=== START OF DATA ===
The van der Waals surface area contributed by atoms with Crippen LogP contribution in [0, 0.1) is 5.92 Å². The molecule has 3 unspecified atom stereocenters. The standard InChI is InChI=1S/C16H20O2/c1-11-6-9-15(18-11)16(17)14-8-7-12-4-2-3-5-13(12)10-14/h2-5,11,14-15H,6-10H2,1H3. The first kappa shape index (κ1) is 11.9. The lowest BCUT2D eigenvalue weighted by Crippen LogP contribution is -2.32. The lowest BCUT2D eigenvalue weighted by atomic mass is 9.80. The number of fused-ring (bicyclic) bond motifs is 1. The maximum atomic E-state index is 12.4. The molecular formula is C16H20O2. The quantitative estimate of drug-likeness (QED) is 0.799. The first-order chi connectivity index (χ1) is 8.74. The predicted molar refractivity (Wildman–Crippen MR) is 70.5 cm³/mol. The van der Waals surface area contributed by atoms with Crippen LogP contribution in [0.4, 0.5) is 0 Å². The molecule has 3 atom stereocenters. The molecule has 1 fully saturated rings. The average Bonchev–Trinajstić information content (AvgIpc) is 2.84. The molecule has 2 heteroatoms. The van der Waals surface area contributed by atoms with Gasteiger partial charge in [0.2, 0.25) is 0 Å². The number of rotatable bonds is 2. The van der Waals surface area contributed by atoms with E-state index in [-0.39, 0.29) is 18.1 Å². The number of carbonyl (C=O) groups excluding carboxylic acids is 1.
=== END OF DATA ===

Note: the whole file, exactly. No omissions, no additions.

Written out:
The van der Waals surface area contributed by atoms with Crippen LogP contribution in [0, 0.1) is 5.92 Å². The molecule has 3 unspecified atom stereocenters. The standard InChI is InChI=1S/C16H20O2/c1-11-6-9-15(18-11)16(17)14-8-7-12-4-2-3-5-13(12)10-14/h2-5,11,14-15H,6-10H2,1H3. The first kappa shape index (κ1) is 11.9. The lowest BCUT2D eigenvalue weighted by Crippen LogP contribution is -2.32. The lowest BCUT2D eigenvalue weighted by atomic mass is 9.80. The number of fused-ring (bicyclic) bond motifs is 1. The maximum atomic E-state index is 12.4. The molecular formula is C16H20O2. The quantitative estimate of drug-likeness (QED) is 0.799. The first-order chi connectivity index (χ1) is 8.74. The predicted molar refractivity (Wildman–Crippen MR) is 70.5 cm³/mol. The van der Waals surface area contributed by atoms with Crippen LogP contribution in [0.4, 0.5) is 0 Å². The molecule has 3 atom stereocenters. The molecule has 1 fully saturated rings. The average Bonchev–Trinajstić information content (AvgIpc) is 2.84. The molecule has 2 heteroatoms. The van der Waals surface area contributed by atoms with Gasteiger partial charge in [0.2, 0.25) is 0 Å². The number of rotatable bonds is 2. The van der Waals surface area contributed by atoms with E-state index in [-0.39, 0.29) is 18.1 Å². The number of carbonyl (C=O) groups excluding carboxylic acids is 1.